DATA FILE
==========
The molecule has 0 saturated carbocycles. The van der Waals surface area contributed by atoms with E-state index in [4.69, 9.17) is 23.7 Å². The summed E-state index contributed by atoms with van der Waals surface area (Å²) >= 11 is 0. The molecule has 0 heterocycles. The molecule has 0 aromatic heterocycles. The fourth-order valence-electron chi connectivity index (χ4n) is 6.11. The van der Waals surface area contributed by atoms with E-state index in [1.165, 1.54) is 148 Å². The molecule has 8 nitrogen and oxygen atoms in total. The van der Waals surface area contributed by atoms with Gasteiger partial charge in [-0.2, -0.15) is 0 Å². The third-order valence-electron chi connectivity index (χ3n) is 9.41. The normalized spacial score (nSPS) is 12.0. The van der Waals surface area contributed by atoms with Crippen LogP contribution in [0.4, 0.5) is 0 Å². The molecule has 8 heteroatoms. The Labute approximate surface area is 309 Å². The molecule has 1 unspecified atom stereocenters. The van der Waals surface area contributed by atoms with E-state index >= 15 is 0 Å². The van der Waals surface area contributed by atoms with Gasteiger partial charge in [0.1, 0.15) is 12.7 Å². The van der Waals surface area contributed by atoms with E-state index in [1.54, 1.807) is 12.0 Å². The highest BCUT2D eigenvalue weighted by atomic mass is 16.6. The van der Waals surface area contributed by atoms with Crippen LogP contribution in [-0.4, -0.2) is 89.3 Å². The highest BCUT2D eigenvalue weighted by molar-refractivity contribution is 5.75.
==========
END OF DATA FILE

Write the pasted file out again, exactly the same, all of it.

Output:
The molecule has 0 saturated carbocycles. The van der Waals surface area contributed by atoms with E-state index in [4.69, 9.17) is 23.7 Å². The summed E-state index contributed by atoms with van der Waals surface area (Å²) >= 11 is 0. The molecule has 0 heterocycles. The molecule has 0 aromatic heterocycles. The fourth-order valence-electron chi connectivity index (χ4n) is 6.11. The van der Waals surface area contributed by atoms with E-state index in [1.165, 1.54) is 148 Å². The molecule has 8 nitrogen and oxygen atoms in total. The van der Waals surface area contributed by atoms with Gasteiger partial charge in [-0.2, -0.15) is 0 Å². The third-order valence-electron chi connectivity index (χ3n) is 9.41. The normalized spacial score (nSPS) is 12.0. The van der Waals surface area contributed by atoms with Crippen LogP contribution in [0.4, 0.5) is 0 Å². The molecule has 8 heteroatoms. The Labute approximate surface area is 309 Å². The molecule has 1 unspecified atom stereocenters. The van der Waals surface area contributed by atoms with E-state index >= 15 is 0 Å². The van der Waals surface area contributed by atoms with Gasteiger partial charge in [0.1, 0.15) is 12.7 Å². The van der Waals surface area contributed by atoms with E-state index in [1.54, 1.807) is 12.0 Å². The highest BCUT2D eigenvalue weighted by atomic mass is 16.6. The van der Waals surface area contributed by atoms with Crippen LogP contribution in [-0.4, -0.2) is 89.3 Å². The highest BCUT2D eigenvalue weighted by molar-refractivity contribution is 5.75.